by Greg Melikov - 10/18/2005
The following is some important Breeders' Cup handicapping information:
Breeders' Cup Handicapping -- $1 Million Sprint for 3-year-olds and up at six furlongs: Every BC Sprint winner scored at six furlongs and posted at least one stakes victory. Eleven of 21 scored after a loss, but no winner succeeded coming into the race after an unplaced finish since Desert Stormer in '90. No running style dominates. There have been four wire-to-wire victories, another four horses led at every call, nine turned for home in front and six closed from back of the pack.
Most European-based runners make their dirt debut in this race and aren't prepared for the cavalry charge. Only Sheikh Albadou, bred in Great Britain, won in '91. In the first 47 races during the fall Belmont meeting, early speed did best from the mid-path to the outside while wire-to-wire winners were 47 percent.
Breeders' Cup Handicapping -- $2 Million Distaff, 1 1/8 miles, 3-year-olds and up: There've been few surprises because favorites dominated as 17 of 21 winners went off at less than 3-1. That probably accounts for some of the smallest fields in any BC event. Remember that no European-based filly or mare has visited the winner's circle, but five 3-year-olds triumphed.
In three contests at Belmont, the winner came out of post 4 ('90), post 1 ('95) and post 5 ('01). Thirty percent of 10 winners at the distance in the spring led all the way, preferring the middle of the track or outside.
Breeders' Cup Handicapping -- $1 Million Juvenile for fillies, 1 1/16 miles: It's an all American race - no invader has won. Look for pedigree screaming stamina. Eleven favorites scored, but seven horses returned double-digit payoffs.
From a historical standpoint, the winner likely will break from the outside, especially at Belmont: post 9 did in '90 and '01, post 8 in '95. Only three were victorious from the 1-to-3 holes in 21 races. During Belmont's spring meeting, 32 percent of the first 28 winners at the distance went wire-to-wire. The best running style was early speed inside. In the first 14 races during the fall meeting, early speed in the mid-path to the outside did best while pacesetters won 29 percent.
Breeders' Cup Handicapping -- $1.5 Million Juvenile for 2-year-old colts and geldings, 1 1/16 miles: Endurance, like in the Juvenile Fillies, plays a major factor. Sixteen winners were among the top three choices while only two scored at more than 10-1. Most champions owned a stakes victory.
Tactical speed is important. Only three winners went wire to wire. At Belmont, post 3 won in '90 and '01 while post 8 triumphed in '95.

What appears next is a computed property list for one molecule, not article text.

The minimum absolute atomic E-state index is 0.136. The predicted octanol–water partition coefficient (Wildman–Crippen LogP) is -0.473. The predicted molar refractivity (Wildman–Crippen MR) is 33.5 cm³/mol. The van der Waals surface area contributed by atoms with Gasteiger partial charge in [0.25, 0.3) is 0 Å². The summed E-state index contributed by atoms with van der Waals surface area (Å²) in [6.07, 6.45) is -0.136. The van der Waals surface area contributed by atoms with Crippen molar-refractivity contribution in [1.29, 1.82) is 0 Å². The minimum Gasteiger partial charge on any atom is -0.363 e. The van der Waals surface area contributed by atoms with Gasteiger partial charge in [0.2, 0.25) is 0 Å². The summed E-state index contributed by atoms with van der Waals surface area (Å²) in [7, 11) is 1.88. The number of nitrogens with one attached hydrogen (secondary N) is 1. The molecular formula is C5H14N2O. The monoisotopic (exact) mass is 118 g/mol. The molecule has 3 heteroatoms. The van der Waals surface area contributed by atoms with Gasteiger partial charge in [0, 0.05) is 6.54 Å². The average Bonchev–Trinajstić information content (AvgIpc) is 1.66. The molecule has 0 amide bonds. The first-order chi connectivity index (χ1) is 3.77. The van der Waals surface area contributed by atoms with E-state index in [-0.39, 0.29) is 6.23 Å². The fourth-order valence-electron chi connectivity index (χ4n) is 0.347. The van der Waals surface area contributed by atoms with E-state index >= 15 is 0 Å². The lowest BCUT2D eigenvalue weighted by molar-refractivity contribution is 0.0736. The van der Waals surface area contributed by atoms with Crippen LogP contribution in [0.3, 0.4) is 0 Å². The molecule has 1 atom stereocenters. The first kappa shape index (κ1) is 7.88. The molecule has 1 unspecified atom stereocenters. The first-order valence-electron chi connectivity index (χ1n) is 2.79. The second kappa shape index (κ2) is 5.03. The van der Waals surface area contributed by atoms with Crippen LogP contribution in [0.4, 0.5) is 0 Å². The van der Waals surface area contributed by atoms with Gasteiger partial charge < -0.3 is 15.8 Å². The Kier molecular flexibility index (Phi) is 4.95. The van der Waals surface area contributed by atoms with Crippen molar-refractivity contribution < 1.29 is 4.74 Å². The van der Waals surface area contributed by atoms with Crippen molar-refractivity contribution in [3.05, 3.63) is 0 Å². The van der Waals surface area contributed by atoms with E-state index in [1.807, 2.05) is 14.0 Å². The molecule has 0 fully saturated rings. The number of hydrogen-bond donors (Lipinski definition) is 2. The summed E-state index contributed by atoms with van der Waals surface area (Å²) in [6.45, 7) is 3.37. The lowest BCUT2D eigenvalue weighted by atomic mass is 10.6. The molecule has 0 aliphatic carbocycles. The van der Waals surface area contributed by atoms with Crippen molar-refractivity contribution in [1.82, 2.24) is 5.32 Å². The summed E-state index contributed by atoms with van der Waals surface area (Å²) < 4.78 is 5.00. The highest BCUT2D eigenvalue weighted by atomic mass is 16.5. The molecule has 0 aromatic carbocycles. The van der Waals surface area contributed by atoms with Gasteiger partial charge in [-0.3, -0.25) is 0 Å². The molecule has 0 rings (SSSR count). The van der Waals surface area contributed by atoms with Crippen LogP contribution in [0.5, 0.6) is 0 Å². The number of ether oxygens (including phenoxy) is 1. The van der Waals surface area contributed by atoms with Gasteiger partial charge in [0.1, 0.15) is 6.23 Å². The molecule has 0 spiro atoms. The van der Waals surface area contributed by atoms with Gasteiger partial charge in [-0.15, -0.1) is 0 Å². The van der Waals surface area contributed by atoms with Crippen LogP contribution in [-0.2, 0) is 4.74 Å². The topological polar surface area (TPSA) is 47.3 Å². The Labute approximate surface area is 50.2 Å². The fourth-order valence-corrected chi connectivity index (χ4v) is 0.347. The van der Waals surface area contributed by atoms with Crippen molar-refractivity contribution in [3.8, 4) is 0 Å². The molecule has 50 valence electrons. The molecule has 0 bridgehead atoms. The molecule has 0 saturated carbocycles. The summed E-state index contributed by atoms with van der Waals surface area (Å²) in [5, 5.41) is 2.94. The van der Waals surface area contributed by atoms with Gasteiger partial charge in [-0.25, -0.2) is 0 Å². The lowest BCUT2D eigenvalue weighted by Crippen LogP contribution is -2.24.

Breeders' Cup Handicapping -- $1.5 Million Mile, 3-year-olds and up: Eighteen different horses have captured this turf race, including nine bred in Europe. The field is usually quite large. While crowded contests usually lead to bad trips, chalk finished on top one-third of the time.
Only Lure in '92 was in front at every call; he repeated in '93, but stalked pace-setting Ski Paradise until taking over near the half-mile pole. In six of seven BC turf routes staged at Belmont, the extreme inside and outside posts did best: post 2 each year, post 12 in '95 and post 11 in '01. Post 5 scored in '01.
Of the first 53 Belmont grass contests in the spring, 21 percent won on the front end, mostly traveling in the mid-path. Early speed and horses pressing the pace did best. For the first 29 races in turf routes this fall, horses pressing the pace did well in the mid-path while wire-to-wire winners were 17 percent.
Breeders' Cup Handicapping -- $1 Million Filly & Mare Turf, 1¼ miles, 3-year-olds and up: Three of six favorites triumphed, but there's no distinct pattern in the youngest of all events. All winners were less than six lengths behind at first call. It's best to rely on form and class.
Breeders' Cup Handicapping -- $2 Million Turf, 1 ½ miles, 3-year-olds and up: Eleven European-bred horses have won. Those making their last start overseas scored eight times, including the last five in a row, which is the same number of winning post-time favorites.
Ten winners either broke from the inside three posts or from the eighth slot and outward. Like in the Filly & Mare Turf, rely on class and form. Breeders' Cup Handicapping -- $4 Million Classic, 1 ¼ miles, 3-year-olds and up: Post-time favorites triumphed six times, including last year's winner. Eleven that showed up in the winner's circle returned more than $10.
Late runners do well as the average lengths behind after at the half-mile pole is five. Tactical speed is most important and winners raced the distance at least once.
Surprisingly, only two horses scored from the rail, including Ghostzapper, that last year he became the second wire-to-wire winner since '91. That year Black Tie Affair also scored off the longest layoff - 49 days.
Outside is the place to be. Only four horses won from posts 1-3 while seven did from posts 10 through 14. That includes post 10 at Belmont in '95 and '01 and post 14 in '90.